I was recently reminded of the classic Washington Irving story, Rip Van Winkle. Rip, as you may recall, spent his days loafing and tippling in the taverns near his village in the Hudson Valley. One day, July 3, 1766, Rip climbed high into the mountains to escape his belligerent wife. As the day wore on, he became so inebriated that he fell into a deep sleep. The unfortunate man slept for twenty years finally awakening on July 5, 1786. As Rip slowly made his way home, he was baffled by the changes he saw around him. He had slept through the Revolutionary War! He had fallen asleep in a British colony and awakened in the United States of America.
What if a contemporary Rip Van Winkle had fallen asleep in 1953 and not awakened until 2003? At first, he would be bewildered by the alterations to the infrastructure and the technological advances that had occurred during the last half century. But as he became aware of changes in mores; speech, behavior and the entertainment field — popular songs, movies and TV programs — he would probably be astounded.
Can you imagine his reaction to the vast increase in the size of government and its intrusions into the daily lives of citizens? Would he be able to comprehend quotas; set-asides, and other racial preferences? Would he believe that employees were actually being forced to attend “sensitivity training” classes? Most likely, when he finally realized how seriously our society has been vitiated by political correctness, the poor man might literally become unhinged. I suspect he would wonder why Americans allowed this counterproductive social experiment to progress so far without stopping it. Especially after the lessons learned from other social experiments such as Radical Reconstruction and Prohibition. He might even suppose that, like himself, a large segment of society had also been asleep for the past 50 years.
And, in essence, his reasoning wouldn’t be entirely wrong. In fact, Rip Van Winkle might be the perfect metaphor for America during the last half of the twentieth century. Posterity might even refer back to this generation as The Rip Van Winkle Generation; the masses slept while militant elitists and grievance groups eviscerated their culture.
The detrimental effects of political correctness are evident in all aspects of American society today. Almost every day we learn of a newer and more ridiculous assault on our traditions and values. Although all PC “cultural cleansing” angers me, I’m especially outraged by the ongoing campaign to eradicate Southern heritage. You are familiar with the attacks on Southern heritage, so I won’t catalog them for you. However, I want to make note of some recent ones to indicate how ludicrous they have become.
The annual conferences of the 4th Judicial Circuit (judges and lawyers from Virginia, West Virginia, North Carolina and South Carolina) always includes an “Old Fashioned Sing-Along.” Traditional songs such as “Home on the Range,” “Yankee Doodle Dandy,” “Dixie,” and others are in the repertoire. At this year’s conference, the song “Dixie” was permanently eliminated from the list based on the request of some members.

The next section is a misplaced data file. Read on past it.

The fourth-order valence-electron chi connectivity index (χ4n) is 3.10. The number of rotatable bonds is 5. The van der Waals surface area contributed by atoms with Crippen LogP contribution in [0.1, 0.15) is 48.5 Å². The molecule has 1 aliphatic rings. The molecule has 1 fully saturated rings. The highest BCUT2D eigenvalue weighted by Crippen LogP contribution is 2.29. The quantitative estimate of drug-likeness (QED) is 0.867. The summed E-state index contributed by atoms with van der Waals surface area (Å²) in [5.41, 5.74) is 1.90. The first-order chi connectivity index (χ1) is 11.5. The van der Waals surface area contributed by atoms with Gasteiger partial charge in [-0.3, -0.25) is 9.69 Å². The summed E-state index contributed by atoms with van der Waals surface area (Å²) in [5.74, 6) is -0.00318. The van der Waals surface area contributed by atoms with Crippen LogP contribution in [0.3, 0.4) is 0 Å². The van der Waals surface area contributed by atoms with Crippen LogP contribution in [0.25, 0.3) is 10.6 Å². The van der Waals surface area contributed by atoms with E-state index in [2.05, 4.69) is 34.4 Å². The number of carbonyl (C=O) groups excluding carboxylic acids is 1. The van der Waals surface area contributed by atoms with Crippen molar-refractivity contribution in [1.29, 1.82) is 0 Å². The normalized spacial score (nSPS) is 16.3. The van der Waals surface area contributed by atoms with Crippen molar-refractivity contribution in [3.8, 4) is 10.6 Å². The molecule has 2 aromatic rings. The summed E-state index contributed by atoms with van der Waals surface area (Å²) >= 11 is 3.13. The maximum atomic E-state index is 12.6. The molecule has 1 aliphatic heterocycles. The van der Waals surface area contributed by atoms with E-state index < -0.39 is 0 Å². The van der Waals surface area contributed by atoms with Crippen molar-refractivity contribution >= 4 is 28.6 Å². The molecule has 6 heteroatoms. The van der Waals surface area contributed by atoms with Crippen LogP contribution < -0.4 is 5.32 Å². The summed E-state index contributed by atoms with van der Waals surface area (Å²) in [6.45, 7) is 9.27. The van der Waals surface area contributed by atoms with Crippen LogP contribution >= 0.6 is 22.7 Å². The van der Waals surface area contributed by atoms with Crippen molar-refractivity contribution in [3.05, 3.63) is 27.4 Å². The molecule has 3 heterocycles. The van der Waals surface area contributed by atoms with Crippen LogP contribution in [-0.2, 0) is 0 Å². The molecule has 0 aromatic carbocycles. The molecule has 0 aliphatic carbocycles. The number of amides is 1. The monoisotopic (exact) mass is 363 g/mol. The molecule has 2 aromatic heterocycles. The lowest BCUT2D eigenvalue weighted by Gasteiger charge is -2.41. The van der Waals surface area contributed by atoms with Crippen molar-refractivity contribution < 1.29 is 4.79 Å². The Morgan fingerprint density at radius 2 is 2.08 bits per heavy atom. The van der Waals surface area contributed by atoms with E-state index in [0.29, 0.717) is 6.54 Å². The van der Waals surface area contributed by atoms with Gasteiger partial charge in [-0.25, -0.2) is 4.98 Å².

The Radisson hotel in James City, VA, capitulated to complaints from some conference attendees and covered up its wall murals of Civil War battle scenes for the duration of the conference. These attendees claimed to be offended because some of the paintings depicted soldiers carrying the Confederate flag.
Vice-President Dick Cheney refused to attend the funeral of South Carolina’s long-time Congressman Floyd Spence unless the family agreed that the Confederate flag would not displayed and that “Dixie” would not be sung. To Mr. Cheney, avoiding possible political repercussions took precedence over paying homage to the dead.
Finally, the latest asininity in cultural cleansing comes from the University of Mississippi. School officials have decided that “Colonel Reb,” the old Southern gentleman who served for years as the Ole Miss Rebels’ sports mascot, is no longer politically correct. The University’s associate vice chancellor for communications said of Colonel Reb: “Logos and images like that get old, outdated and stale.”
But, of course, “outdated and stale” is not the problem. Uncle Sam is not considered “outdated and stale” nor are the images Washington and Jefferson that appear on our paper currency and coins. The problem, as everyone knows, is that some politically correct bureaucrats decided that Colonel Reb had to go because his “Southern plantation-look” might be perceived as being racially insensitive. Idiotically, the Athletic Director attempted to disguise the school’s true motive with the disingenuous claim that Colonel Reb was just “an old man with a cane” and “didn’t look athletic.”
The emasculated Ole Miss administrators have already forbidden the singing of “Dixie” as well as the display of the “Confederate flag” at athletic or other university functions. Incredibly, their actions were based on a study of school symbols conducted by a New York firm in 1997. Now another New York firm has been hired, at a cost of $30,000, to study Colonel Reb and other school logos. The gullibility of the Ole Miss officers probably has the owners of these New York firms laughing all the way to the bank.